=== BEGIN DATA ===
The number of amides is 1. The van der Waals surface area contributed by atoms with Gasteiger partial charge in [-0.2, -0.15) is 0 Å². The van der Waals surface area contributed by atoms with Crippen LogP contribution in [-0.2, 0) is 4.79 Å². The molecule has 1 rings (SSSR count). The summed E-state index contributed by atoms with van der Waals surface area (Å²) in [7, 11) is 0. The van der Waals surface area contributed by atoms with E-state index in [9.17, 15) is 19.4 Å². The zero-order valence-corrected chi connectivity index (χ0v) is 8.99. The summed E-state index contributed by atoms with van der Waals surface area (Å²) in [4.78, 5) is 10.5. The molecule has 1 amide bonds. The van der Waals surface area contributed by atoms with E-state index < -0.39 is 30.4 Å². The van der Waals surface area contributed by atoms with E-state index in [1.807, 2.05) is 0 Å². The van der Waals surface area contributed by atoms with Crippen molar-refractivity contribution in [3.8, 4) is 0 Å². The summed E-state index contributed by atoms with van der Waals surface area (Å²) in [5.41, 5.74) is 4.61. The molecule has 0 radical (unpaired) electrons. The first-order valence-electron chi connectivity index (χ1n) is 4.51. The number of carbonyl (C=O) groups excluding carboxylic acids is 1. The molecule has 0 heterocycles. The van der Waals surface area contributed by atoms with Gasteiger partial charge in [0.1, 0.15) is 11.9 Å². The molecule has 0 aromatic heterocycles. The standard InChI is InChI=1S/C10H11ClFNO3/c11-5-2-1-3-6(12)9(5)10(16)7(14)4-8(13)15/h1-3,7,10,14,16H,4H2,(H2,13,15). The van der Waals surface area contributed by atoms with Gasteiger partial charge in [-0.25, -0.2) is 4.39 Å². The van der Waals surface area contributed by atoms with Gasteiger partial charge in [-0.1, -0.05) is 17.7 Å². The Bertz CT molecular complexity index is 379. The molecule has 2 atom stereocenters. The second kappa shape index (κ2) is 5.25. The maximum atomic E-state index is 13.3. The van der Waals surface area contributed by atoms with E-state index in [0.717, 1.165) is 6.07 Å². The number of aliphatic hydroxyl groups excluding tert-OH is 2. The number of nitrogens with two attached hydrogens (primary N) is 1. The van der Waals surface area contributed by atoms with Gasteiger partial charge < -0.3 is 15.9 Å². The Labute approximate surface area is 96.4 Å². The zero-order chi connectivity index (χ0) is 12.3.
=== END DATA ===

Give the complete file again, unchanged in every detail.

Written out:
The number of amides is 1. The van der Waals surface area contributed by atoms with Gasteiger partial charge in [-0.2, -0.15) is 0 Å². The van der Waals surface area contributed by atoms with Crippen LogP contribution in [-0.2, 0) is 4.79 Å². The molecule has 1 rings (SSSR count). The summed E-state index contributed by atoms with van der Waals surface area (Å²) in [7, 11) is 0. The van der Waals surface area contributed by atoms with E-state index in [9.17, 15) is 19.4 Å². The zero-order valence-corrected chi connectivity index (χ0v) is 8.99. The summed E-state index contributed by atoms with van der Waals surface area (Å²) in [4.78, 5) is 10.5. The molecule has 1 amide bonds. The van der Waals surface area contributed by atoms with E-state index < -0.39 is 30.4 Å². The van der Waals surface area contributed by atoms with E-state index in [1.807, 2.05) is 0 Å². The van der Waals surface area contributed by atoms with Crippen molar-refractivity contribution in [3.8, 4) is 0 Å². The summed E-state index contributed by atoms with van der Waals surface area (Å²) in [5.41, 5.74) is 4.61. The molecule has 0 radical (unpaired) electrons. The first-order valence-electron chi connectivity index (χ1n) is 4.51. The number of carbonyl (C=O) groups excluding carboxylic acids is 1. The molecule has 0 heterocycles. The van der Waals surface area contributed by atoms with Gasteiger partial charge in [0.1, 0.15) is 11.9 Å². The molecule has 0 aromatic heterocycles. The standard InChI is InChI=1S/C10H11ClFNO3/c11-5-2-1-3-6(12)9(5)10(16)7(14)4-8(13)15/h1-3,7,10,14,16H,4H2,(H2,13,15). The van der Waals surface area contributed by atoms with Gasteiger partial charge in [-0.25, -0.2) is 4.39 Å². The van der Waals surface area contributed by atoms with Gasteiger partial charge in [-0.1, -0.05) is 17.7 Å². The Bertz CT molecular complexity index is 379. The molecule has 2 atom stereocenters. The second kappa shape index (κ2) is 5.25. The maximum atomic E-state index is 13.3. The van der Waals surface area contributed by atoms with E-state index in [0.717, 1.165) is 6.07 Å². The number of aliphatic hydroxyl groups excluding tert-OH is 2. The number of nitrogens with two attached hydrogens (primary N) is 1. The van der Waals surface area contributed by atoms with Gasteiger partial charge < -0.3 is 15.9 Å². The Labute approximate surface area is 96.4 Å². The zero-order chi connectivity index (χ0) is 12.3.